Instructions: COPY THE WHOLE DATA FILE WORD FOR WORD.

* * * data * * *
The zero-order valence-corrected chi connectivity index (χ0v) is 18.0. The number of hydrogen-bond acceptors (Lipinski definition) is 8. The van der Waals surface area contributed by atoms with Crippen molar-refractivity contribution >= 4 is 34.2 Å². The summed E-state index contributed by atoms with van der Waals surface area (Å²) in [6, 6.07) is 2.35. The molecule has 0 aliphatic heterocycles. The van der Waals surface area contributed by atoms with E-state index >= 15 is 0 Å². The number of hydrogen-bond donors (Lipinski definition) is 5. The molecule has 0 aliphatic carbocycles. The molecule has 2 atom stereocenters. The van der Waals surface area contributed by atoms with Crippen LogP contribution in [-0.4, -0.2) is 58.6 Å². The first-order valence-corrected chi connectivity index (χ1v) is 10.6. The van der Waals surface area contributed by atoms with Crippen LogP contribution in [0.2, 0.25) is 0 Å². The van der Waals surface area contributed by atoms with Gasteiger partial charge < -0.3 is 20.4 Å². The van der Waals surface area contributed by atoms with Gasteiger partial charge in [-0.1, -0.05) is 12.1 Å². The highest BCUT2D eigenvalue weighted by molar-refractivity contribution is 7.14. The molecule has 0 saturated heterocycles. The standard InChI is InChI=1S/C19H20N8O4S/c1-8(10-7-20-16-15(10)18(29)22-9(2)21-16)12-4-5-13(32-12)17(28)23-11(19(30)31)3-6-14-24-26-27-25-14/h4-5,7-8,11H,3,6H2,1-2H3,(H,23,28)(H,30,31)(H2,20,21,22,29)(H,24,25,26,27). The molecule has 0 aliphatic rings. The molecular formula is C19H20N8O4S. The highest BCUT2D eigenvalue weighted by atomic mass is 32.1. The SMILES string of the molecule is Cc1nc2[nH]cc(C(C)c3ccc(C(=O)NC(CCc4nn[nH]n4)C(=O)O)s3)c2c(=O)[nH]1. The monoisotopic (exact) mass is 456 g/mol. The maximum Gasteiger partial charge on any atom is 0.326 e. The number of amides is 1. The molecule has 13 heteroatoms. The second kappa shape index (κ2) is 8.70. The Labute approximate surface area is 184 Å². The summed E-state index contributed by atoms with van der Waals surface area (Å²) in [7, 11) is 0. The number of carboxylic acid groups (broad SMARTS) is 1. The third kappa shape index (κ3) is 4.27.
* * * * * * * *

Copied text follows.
The zero-order valence-corrected chi connectivity index (χ0v) is 18.0. The number of hydrogen-bond acceptors (Lipinski definition) is 8. The van der Waals surface area contributed by atoms with Crippen molar-refractivity contribution >= 4 is 34.2 Å². The summed E-state index contributed by atoms with van der Waals surface area (Å²) in [6, 6.07) is 2.35. The molecule has 0 aliphatic heterocycles. The van der Waals surface area contributed by atoms with E-state index >= 15 is 0 Å². The number of hydrogen-bond donors (Lipinski definition) is 5. The molecule has 0 aliphatic carbocycles. The molecule has 2 atom stereocenters. The van der Waals surface area contributed by atoms with Crippen LogP contribution in [-0.4, -0.2) is 58.6 Å². The first-order valence-corrected chi connectivity index (χ1v) is 10.6. The van der Waals surface area contributed by atoms with Crippen LogP contribution in [0.2, 0.25) is 0 Å². The van der Waals surface area contributed by atoms with Gasteiger partial charge < -0.3 is 20.4 Å². The van der Waals surface area contributed by atoms with Gasteiger partial charge in [-0.1, -0.05) is 12.1 Å². The highest BCUT2D eigenvalue weighted by molar-refractivity contribution is 7.14. The molecule has 0 saturated heterocycles. The standard InChI is InChI=1S/C19H20N8O4S/c1-8(10-7-20-16-15(10)18(29)22-9(2)21-16)12-4-5-13(32-12)17(28)23-11(19(30)31)3-6-14-24-26-27-25-14/h4-5,7-8,11H,3,6H2,1-2H3,(H,23,28)(H,30,31)(H2,20,21,22,29)(H,24,25,26,27). The molecule has 0 aliphatic rings. The molecular formula is C19H20N8O4S. The highest BCUT2D eigenvalue weighted by atomic mass is 32.1. The SMILES string of the molecule is Cc1nc2[nH]cc(C(C)c3ccc(C(=O)NC(CCc4nn[nH]n4)C(=O)O)s3)c2c(=O)[nH]1. The monoisotopic (exact) mass is 456 g/mol. The maximum Gasteiger partial charge on any atom is 0.326 e. The number of amides is 1. The molecule has 13 heteroatoms. The second kappa shape index (κ2) is 8.70. The Labute approximate surface area is 184 Å². The summed E-state index contributed by atoms with van der Waals surface area (Å²) in [7, 11) is 0. The number of carboxylic acid groups (broad SMARTS) is 1. The third kappa shape index (κ3) is 4.27.